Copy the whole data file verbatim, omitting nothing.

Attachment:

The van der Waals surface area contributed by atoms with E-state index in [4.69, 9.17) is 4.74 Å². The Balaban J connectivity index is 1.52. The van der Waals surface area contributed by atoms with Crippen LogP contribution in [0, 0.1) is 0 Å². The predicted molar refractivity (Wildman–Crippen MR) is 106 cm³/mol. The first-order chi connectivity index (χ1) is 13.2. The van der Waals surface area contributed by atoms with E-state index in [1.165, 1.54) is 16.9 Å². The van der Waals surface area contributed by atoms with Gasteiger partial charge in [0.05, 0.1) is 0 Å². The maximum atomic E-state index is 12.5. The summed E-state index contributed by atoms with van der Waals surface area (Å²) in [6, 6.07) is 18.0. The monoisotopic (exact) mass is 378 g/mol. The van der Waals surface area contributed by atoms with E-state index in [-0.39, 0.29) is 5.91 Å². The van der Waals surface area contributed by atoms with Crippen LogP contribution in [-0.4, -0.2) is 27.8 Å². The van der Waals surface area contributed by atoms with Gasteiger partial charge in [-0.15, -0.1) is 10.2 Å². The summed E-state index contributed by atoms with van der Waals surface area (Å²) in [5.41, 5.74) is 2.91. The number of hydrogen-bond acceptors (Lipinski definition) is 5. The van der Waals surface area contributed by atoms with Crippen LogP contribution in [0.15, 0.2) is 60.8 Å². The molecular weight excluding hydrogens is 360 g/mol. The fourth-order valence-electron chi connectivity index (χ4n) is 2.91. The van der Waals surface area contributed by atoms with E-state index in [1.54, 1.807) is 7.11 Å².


The van der Waals surface area contributed by atoms with E-state index in [4.69, 9.17) is 4.74 Å². The Balaban J connectivity index is 1.52. The van der Waals surface area contributed by atoms with Crippen LogP contribution in [0, 0.1) is 0 Å². The predicted molar refractivity (Wildman–Crippen MR) is 106 cm³/mol. The first-order chi connectivity index (χ1) is 13.2. The van der Waals surface area contributed by atoms with E-state index in [1.165, 1.54) is 16.9 Å². The van der Waals surface area contributed by atoms with Gasteiger partial charge in [0.05, 0.1) is 0 Å². The maximum atomic E-state index is 12.5. The summed E-state index contributed by atoms with van der Waals surface area (Å²) in [6, 6.07) is 18.0. The monoisotopic (exact) mass is 378 g/mol. The van der Waals surface area contributed by atoms with E-state index in [-0.39, 0.29) is 5.91 Å². The van der Waals surface area contributed by atoms with Crippen LogP contribution in [-0.4, -0.2) is 27.8 Å². The van der Waals surface area contributed by atoms with Gasteiger partial charge in [-0.15, -0.1) is 10.2 Å². The summed E-state index contributed by atoms with van der Waals surface area (Å²) in [5.41, 5.74) is 2.91. The number of hydrogen-bond acceptors (Lipinski definition) is 5. The van der Waals surface area contributed by atoms with Crippen LogP contribution in [0.15, 0.2) is 60.8 Å². The molecular weight excluding hydrogens is 360 g/mol. The fourth-order valence-electron chi connectivity index (χ4n) is 2.91. The van der Waals surface area contributed by atoms with E-state index in [1.54, 1.807) is 7.11 Å².